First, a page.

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Welcome to The Literary Pig's blog - a safe haven for all those afflicted with
the unbearable urge to write.

Wednesday, 30 April 2014

Judging a competition by its judge

If you regularly enter writing competitions then will a 'named' judge make a difference to you? I have many reasons for entering particular competitions and confess that a big name judge makes a difference to me. I've entered several of Retreat West's short and flash story competitions (read more here) solely because of the judge involved i.e. Jane Rusbridge, Paul McVeigh, Tania Hershman to name a few. I came runner-up in the 'A Pet' themed competition judged by Jane Rusbridge (July 2013) - the voucher was a bonus as for me the best bit was receiving her comments, all very constructive, on the story.

Amanda Saint is the brains behind Retreat West and I'm pleased to welcome her as a guest on the blog today. She's kindly agreed to answer some questions ...

Q. Do you think having a named judge makes a difference to a writing competition? What impact does it have on numbers of entries for Retreat West competitions?
Personally, when I enter my work into competitions I'm attracted by the judge and would always try and send something if it's a writer whose work I admire. When I started the Retreat West short story comp I wanted to have established authors as the final judges for two reasons: to attract more writers to enter and to give them the opportunity to have their work read by writers that they like. The competition has been growing steadily and each time the number of entries increases, sometimes only slightly but I'm hoping that I can keep growing it and keep getting great judges involved.
Q. You've had some big names (and more to come) judging. How do you know all the judges? (I'd kill for your address book!)
In the first year of the competition I knew most of the judges personally. I try to attend events and workshops as much as I can, mainly to keep learning but also to get out and meet people as its a very solitary life working at home, so had known most of them for a while. But other authors, such as Nicholas Royle, who's judging the next flash competition, I've just approached and asked them to take part. I'm very lucky that, so far, everyone's said yes! Social media is also a great place to meet and get to know other writers, and that's how I knew Tania Hershman, who judged the first flash competition earlier this year.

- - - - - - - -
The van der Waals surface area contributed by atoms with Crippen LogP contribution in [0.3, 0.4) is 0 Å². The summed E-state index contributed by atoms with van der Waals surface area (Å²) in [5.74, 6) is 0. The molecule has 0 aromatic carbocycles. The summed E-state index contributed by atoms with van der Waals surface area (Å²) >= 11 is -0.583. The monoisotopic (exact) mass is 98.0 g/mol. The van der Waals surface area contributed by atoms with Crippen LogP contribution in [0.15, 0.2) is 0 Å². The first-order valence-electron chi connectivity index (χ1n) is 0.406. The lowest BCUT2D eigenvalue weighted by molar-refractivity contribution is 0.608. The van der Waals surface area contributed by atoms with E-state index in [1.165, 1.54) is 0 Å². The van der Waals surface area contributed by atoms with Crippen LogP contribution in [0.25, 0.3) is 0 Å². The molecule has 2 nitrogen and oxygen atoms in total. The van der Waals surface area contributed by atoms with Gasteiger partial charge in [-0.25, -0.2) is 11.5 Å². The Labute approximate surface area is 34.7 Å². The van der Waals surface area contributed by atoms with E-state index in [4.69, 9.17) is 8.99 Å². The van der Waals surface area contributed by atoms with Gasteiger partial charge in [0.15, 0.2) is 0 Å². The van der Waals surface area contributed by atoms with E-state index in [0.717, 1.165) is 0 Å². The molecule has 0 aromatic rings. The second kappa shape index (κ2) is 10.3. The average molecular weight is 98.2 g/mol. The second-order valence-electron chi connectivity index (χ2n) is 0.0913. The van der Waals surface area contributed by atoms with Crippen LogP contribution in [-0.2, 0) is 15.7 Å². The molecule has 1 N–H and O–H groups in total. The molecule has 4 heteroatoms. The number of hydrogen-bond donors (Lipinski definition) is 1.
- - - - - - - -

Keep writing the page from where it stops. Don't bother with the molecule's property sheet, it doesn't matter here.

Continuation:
Q. Your writing competitions are usually themed. Is this something you let the judge choose or do you propose the theme to the judge?
I choose the themes but I'd be more than happy for a judge to choose if they wanted to. Some of the themes from last year's competition I tried to tie in with the judge. For example, Shaun Levin launched his Writing Maps project last year so the comp he judged was a map theme. Alison Moore is judging the June competition this year and I asked her to read fear themed stories as her writing is often cited as sinister. It must be catching as when she ran the workshop at the lighthouse retreat last year, most of the work we created through the exercises also had a sinister undertone! Will be interesting to see if it happens again at the literary fiction retreat workshop she's running this year.

Q. Are there any contemporary writers you'd love to have judging a competition, and why, but haven't reached out to yet? 
One of my favourite authors is Margaret Atwood and I'd love to have her judging a dystopia themed competition. I love a good dystopia story but really admire how she writes really great stories across so many different genres. I haven't reached out to her yet as I doubt very much if I could afford her fee! Maybe if things keep growing and going well...

Blimey, I'd be first to enter any competition with Margaret Atwood as the judge! Keep us posted on that one, Amanda. And thank you coming along today.

Keep an eye on Retreat West's competition listings as coming up in the next couple of months they have the following judges:
Nicholas Royle - Flash Fiction <500 words, theme: Medicine, closing 31 May
and 
Alison Moore - Short Story 500 - 1500 words, theme: Fear, closing 30 June.


You can read the 2013 short story competition winning stories in the anthology:
The Colour of Life and other stories
Available from Amazon here.
Here comes the plug ... containing my short story ‘Monsters’.

Keep writing ...


8 comments:

  1. Who's judging wouldn't make me more likely to enter, I don't think - but it might make me more appreciative of any nice comments.

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    1. I agree, Patsy. Particularly if from a writer/judge you respect or admire.

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  2. I've never thought about competitions from that angle before so this was an interesting post - thanks! I agree with Patsy's comment.

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  3. I wouldn't enter (or not enter) a competition solely because of who the judge is, but if there is the opportunity to check out his/her style of writing this might give a clue to the sort of thing that is likely to win.

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    1. That's a really good point, Julia.

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  4. Thanks for the interesting answers to Tracy's questions, Amanda.

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